10 winter travel tips to get you through airport security quickly

YELLOWSTONE, WY - AUGUST 22: Visitors come and go at the south entrance of Yellowstone National Park, Wyoming on August 22, 2018. Yellowstone is one of the most visited national parks in the United States. (Photo by George Frey/Getty Images)
The Athabasca Glacier is located in Jasper National Park in the Canadian Rockies. It's the most accessible glacier in Canada and the most visited glacier in North America. Going under the ice requires special clearance, but the explorers who have describe miles of tunnels and shafts. Unfortunately, every year the Athabasca Glacier has been receding about 16 feet, leading scientists to believe it'll disappear within a generation.
Slide 1 of 11: Winter travel comes with added luggage and added fellow passengers. Inevitably, this results in longer wait times to get through airport security. Whether you are traveling for the holidays or to trade the cold for a few weeks in the sun, it’s likely that you’ll have more on you than usual in your carry-on and personal bag, such as relaxation gear or presents.Even with all this, though, there are steps you can take to speed up the security process. Here are some travel tips to help you get through airport security quickly this winter!
Slide 2 of 11: Nothing gets you held up in the security line, or worse, pulled aside for additional screening, like having a suspicious-looking or hard-to-identify item in your carry-on. This is only worsened if the item is wrapped for gifting. Ideally, you would pack all gifts in your checked luggage, but if it’s totally unavoidable to put it in your carry-on, make sure to leave it unwrapped. Here are other tips on how to handle gifts and flying this holiday season.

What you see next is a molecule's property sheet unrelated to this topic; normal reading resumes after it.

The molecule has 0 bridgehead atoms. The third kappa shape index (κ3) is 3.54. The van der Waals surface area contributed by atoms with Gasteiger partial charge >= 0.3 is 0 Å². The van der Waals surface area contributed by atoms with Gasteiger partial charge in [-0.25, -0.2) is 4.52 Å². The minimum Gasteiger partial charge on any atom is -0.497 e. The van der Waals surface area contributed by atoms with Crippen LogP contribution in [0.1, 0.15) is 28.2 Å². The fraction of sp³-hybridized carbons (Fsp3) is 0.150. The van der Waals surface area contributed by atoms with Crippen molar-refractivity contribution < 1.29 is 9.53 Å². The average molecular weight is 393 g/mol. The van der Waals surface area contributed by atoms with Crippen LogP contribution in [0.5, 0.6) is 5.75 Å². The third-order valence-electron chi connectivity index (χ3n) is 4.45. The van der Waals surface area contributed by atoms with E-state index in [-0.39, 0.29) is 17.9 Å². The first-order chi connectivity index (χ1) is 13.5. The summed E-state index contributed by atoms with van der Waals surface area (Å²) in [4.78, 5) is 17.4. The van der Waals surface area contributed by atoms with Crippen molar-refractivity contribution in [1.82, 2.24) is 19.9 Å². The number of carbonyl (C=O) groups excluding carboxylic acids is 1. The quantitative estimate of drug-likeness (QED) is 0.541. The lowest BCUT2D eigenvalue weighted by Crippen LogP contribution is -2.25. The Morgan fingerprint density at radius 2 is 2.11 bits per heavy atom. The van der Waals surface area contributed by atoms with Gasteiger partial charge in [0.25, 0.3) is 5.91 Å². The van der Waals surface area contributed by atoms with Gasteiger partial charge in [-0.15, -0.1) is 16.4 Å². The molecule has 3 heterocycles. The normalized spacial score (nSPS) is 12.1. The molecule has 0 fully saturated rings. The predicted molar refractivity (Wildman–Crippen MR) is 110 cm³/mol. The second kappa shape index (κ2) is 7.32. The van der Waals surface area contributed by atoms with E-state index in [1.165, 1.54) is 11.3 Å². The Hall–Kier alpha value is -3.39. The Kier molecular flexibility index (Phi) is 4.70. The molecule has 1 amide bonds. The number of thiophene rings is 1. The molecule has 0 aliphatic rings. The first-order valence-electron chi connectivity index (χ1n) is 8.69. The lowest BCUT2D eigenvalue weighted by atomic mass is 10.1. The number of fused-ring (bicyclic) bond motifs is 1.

Slide 3 of 11: Whether you’re off to the ski slopes or to the beach, it is likely you’ll be taking some sports equipment with you. If at all possible, plan to buy or rent these at your destination. Otherwise be sure to check exactly which sports equipment is allowed in carry-on luggage. As a general rule, if the equipment can’t double as a weapon and does fit in your carry-on, it’s okay to pack it. Some general guidelines are available here.
Slide 4 of 11: The more people are in your traveling group, the longer the time it will take to get through security. You can speed up this process by taking advantage of the family or special needs lane, if you are traveling as a family. Sometimes it is not so obvious that this option is available, so be sure to ask around. You might even get lucky and get ushered through the VIP lane!
Slide 5 of 11: With airlines providing blankets, there’s really no need to board the plane with your winter jackets or heavy shoes on. As soon as you enter the airport, pack these in your luggage so that you will spend less time removing and putting on your jackets and heavy boots at security. Opt instead for a light overcoat and, if possible, slip-on shoes. If you’re worried about staying warm on the plane, check out these flight-friendly cardigans!
Slide 6 of 11: No one likes airplane food but few of us have a choice, at least on long-haul flights, except for babies. But make sure not to go overboard with the allowance that is made for baby food. Yes, you can take more than the allowed three ounces, but if you pack more than what seems necessary for the duration of the flight, or insist on taking your own water for mixing formula, you might cause yourself a delay at security. Take only what you’ll need for the flight and buy water after going through security.
Slide 7 of 11: These days you can find the solid version of just about every toiletry out there. At security, this will save you the hassle of putting everything in the clear plastic bag and removing and replacing that bag from and into your carry-on, not to mention having to make a difficult choice over what to take and what to leave, especially if you don’t have any checked luggage. So, beat security at their own game by packing some or all of the solid toiletries seen here.